# FINE ARTS /// Material Encounters and Wall Crossing: The Materialistic Bodies of Gutai Artists


Passing Through by Saburo Murakami (1956) /// Photo by Léopold Lambert

A few days ago, I visited the exhibition Gutai: Splendid Playground at New York Guggenheim Museum. That gave me the opportunity to get to know an artistic movement I was not familiar with beforehand. Although I was not necessarily fascinated by all the artwork presented (the two reasons being that it is somehow odd to put in an institutionalized museum a movement that was frankly against the idea of institutionalization of art, and that rather than showing the artwork itself, we would have gained from having access to the creative process itself as it is the real artistic production of Gutai), some of them compelled me for their relation of the body to the matter.

First of all, let us look at the very name of Gutai in its original Japanese writing: 具体 (as currently learning how to write in Japanese, I became obsessed with characters!) associates , the tool with , the body/substance, forming together the idea of embodiment or concrete. Let us then look to the Gutai Manifesto written by Jirō Yoshihara in 1956. In it, he explicits this relationship of their art with the matter:

Gutai Art does not alter matter. Gutai Art imparts life to matter. Gutai Art does not distort matter.
In Gutai Art, the human spirit and matter shake hands with each other while keeping their distance. Matter never compromises itself with the spirit; the spirit never dominates matter. When matter remains intact and exposes its characteristics, it starts telling a story and even cries out. To make the fullest use of matter is to make use of the spirit. By enhancing the spirit, matter is brought to the height of the spirit.
We believe that by merging human qualities and material properties, we can concretely comprehend abstract space.

Now that we have the tools (!) to approach the two art works I would like to introduce here, we can proceed to present them within this broader context of an art movement. The first one, Challenging Mud (see photos below) is a documented performance of Kazuo Shiraga who put his naked body in a large puddle of mud and slowly interacted with it in a sort of physical struggle with the matter. It is said that his body was then bruised and ached from the effort, materializing and serving as a witness of this encounter of two material assemblages.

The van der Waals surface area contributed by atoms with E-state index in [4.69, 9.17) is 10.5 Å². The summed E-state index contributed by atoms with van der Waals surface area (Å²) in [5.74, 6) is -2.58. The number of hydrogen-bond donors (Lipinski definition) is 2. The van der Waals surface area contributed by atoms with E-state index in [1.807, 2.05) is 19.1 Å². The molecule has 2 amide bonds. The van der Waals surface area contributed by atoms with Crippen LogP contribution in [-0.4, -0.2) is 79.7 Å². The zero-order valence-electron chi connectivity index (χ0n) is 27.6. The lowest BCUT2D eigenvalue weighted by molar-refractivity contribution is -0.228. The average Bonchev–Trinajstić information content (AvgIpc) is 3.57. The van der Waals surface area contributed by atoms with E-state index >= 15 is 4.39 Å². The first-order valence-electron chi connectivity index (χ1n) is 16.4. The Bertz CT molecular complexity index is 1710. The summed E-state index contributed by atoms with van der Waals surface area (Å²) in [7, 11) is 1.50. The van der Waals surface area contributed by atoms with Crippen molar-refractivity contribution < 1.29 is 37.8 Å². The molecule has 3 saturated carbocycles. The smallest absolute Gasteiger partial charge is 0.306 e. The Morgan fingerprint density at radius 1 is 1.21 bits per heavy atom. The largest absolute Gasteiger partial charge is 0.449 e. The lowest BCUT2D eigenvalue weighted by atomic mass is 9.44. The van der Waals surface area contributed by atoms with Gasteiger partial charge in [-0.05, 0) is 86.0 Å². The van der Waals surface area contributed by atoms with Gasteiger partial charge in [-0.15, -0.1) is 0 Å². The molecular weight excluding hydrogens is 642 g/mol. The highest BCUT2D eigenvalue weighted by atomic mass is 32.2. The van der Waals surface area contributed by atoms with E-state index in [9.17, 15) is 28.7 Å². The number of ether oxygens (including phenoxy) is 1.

The second art work is also a documented performance. It was created and accomplished by Saburo Murakami in 1956 under the name Passing Through and it consisted in his body penetrating a series of craft paper screens at high speed. The photographs documenting this performance (see above and at the end of this article) are highly illustrative of the violence of such a material encounter. The decrease of speed of the body is manifest as it crosses more screen to a point that the viewer is allowed to wonder if it will reach the end of the series. Of course, what I am particularly interested in this specific work is the possibility for a body to gather enough energy to actually cross what I have been often describing as a unpenetrable barrier: a wall. Of course, the material is important here and what is possible with paper might not be with bricks (let us not forget that the traditional Japanese partition is made in paper); what is really important here is the visual report of the violence of a body affronting a wall: the pain is readable and the whole left in the same wall is a testimony to the latter’s own form of pain. Somehow, both bodies seems diminished from this encounter (that is what allows us to truly call it “violent”); nevertheless, the joy of the body who “vanquished” the physical assemblage that the wall constituted and the joy of the wall to acquire a sort of artistic uniqueness that celebrates its encounter with the body, sublime this violence to make of it a powerful work of art.

Kazuo Shiraga_Challenging Mudkazuo-shiraga-mudChallenging Mud by Kazuo Shiraga (1955)

Passing Through by Saburo Murakami (1956)